Car Battery Testing at Home
There’s never really a good time to discover that your car battery has gone flat. You certainly don’t want your car battery to die when you’re away from assistance.
You can minimise the risk of this happening by making sure that lights aren’t accidentally left on. Most modern cars have lights that automatically switch off when you turn the engine off. But internal lights can drain the battery, which may happen when passengers forget to turn them off or when car doors are not shut properly.
Another way to reduce the risk of your car battery running flat is to regularly test your battery. Thereare a few ways you can test the strength of your car battery at home.
Testing your car battery at home without equipment
There are three ways you can test your car battery yourself without needing any special equipment.
1. The light and load test
Put the key in the ignition and turn the car lights on – without starting the engine. Leave the lights on for 10 to 15 minutes. After that time has passed, start the engine and pay attention to the brightness of the headlights.
If the headlights dim noticeably when the engine starts, the battery doesn’t pass the load test. A “healthy” or full-charged battery should be able to handle the load of the lights and the engine. If the lights dim, then the battery is not handling the load as it should.
Bring your car to us at Mt Roskill Collision Centre and we can help you determine whether your car battery needs to be replaced.
2. The click test
Start your engine and listen. It’s a good idea to keep the radio volume down low when you’re starting your car so you can listen for any sounds your car makes when you start it. You should hear a soft roar of the engine starting, settling into a smooth “purr”.
If you hear a click (or series of clicks) when you start your car, but no sound of the engine starting, you most likely have a problem with your car battery. The click is the sound of the switch that activates the engine starter motor. There’s enough juice in the battery for the starter switch, but not enough to start the engine. It’s time to have the battery – and the other connection components –
3. The corrosion check
This is a visual check to determine if your battery needs replacing. With your car turned off (i.e. the engine is not running), lift the bonnet and locate the battery. Do you see any corrosion on the battery?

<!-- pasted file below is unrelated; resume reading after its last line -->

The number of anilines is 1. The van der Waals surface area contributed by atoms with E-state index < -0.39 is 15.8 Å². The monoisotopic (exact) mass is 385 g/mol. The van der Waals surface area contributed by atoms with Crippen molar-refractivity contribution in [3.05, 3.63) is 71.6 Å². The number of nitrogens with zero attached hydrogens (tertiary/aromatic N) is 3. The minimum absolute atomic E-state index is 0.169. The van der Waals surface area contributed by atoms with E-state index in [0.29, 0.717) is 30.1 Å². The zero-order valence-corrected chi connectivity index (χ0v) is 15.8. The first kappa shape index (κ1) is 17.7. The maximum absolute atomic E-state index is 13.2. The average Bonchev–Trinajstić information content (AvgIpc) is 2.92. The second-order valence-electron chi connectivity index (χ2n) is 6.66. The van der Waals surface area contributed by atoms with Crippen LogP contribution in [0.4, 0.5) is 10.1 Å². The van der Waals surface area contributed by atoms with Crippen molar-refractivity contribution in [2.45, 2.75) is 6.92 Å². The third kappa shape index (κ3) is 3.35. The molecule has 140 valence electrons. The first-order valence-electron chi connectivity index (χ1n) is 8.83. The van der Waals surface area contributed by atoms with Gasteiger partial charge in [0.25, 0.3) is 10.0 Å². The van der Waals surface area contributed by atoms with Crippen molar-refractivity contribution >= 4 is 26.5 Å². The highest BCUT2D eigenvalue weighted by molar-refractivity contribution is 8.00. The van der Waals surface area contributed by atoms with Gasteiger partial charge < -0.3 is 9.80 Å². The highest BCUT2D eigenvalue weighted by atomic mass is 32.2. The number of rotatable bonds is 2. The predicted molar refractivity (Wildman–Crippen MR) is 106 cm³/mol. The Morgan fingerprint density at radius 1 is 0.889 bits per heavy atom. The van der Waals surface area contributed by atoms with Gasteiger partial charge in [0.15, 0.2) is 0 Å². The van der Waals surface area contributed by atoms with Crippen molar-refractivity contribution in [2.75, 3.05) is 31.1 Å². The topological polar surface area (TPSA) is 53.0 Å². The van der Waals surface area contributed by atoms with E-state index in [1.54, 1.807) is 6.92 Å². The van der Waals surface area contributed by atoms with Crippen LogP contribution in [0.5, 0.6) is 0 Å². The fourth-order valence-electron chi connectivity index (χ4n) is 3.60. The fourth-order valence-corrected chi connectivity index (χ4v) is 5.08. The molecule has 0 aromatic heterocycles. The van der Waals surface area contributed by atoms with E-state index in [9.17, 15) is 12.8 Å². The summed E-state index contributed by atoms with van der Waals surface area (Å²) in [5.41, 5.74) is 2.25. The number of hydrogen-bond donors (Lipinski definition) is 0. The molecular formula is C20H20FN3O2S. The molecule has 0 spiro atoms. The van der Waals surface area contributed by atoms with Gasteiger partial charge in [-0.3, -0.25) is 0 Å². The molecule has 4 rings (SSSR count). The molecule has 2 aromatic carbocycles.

Some amount of corrosion around the battery is normal, but there may be greater amounts if the battery is nearing the end of its life (around the four or five year mark) or if your vehicle has been sitting idle for an extended period of time.
It is possible to clean small amounts of corrosion on your battery if you know what you’re doing. We suggest, however, that you get in touch with us to check the state of your car battery.
Testing your car battery at home with equipment
Other than the three ways of checking your car battery at home that we’ve mentioned above, you can also check your car battery using a multimeter or voltmeter. A multimeter or voltmeter is a small hand-held device you can use to check how much charge or voltage your car battery has. We recommend following the instructions that come with the multimeter or voltmeter.
To give you an idea of what is involved, the steps include:
1. Leave the car to sit with the engine off for several hours (preferably overnight).
2. Unclip or remove the plastic cover from the top of the battery.
3. Make sure that nothing metal touches the two battery terminals (don’t rest any of your tools on it).
4. Hold the red probe to the positive terminal (+) and the black probe to the negative terminal (-).
5. If your car battery is fully charged, you should see a voltage reading of around 12.5 or 12.6 volts when the car is not running (its resting voltage). When the car is running, a fully charged battery will rise to somewhere between 13.5 and 14.5 volts.
6. If you’re getting a negative reading with a minus in front of it, you've got the probes the wrong way round. If you’re getting a reading of 12.2V, the battery is only 50% charged. Anything below 12V means the battery is discharged/dead/flat – the voltage of the battery is below what is needed to safely run your engine.
If your car battery doesn’t pass the tests mentioned above, or you’re getting a low ready on a multimeter or voltmeter, get in touch with us to have it checked out. Your battery may be nearing the end of its life and you don’t want to get caught out with a flat battery.
To stay safe on the road, give us a call on 0800 227 762 or contact us online.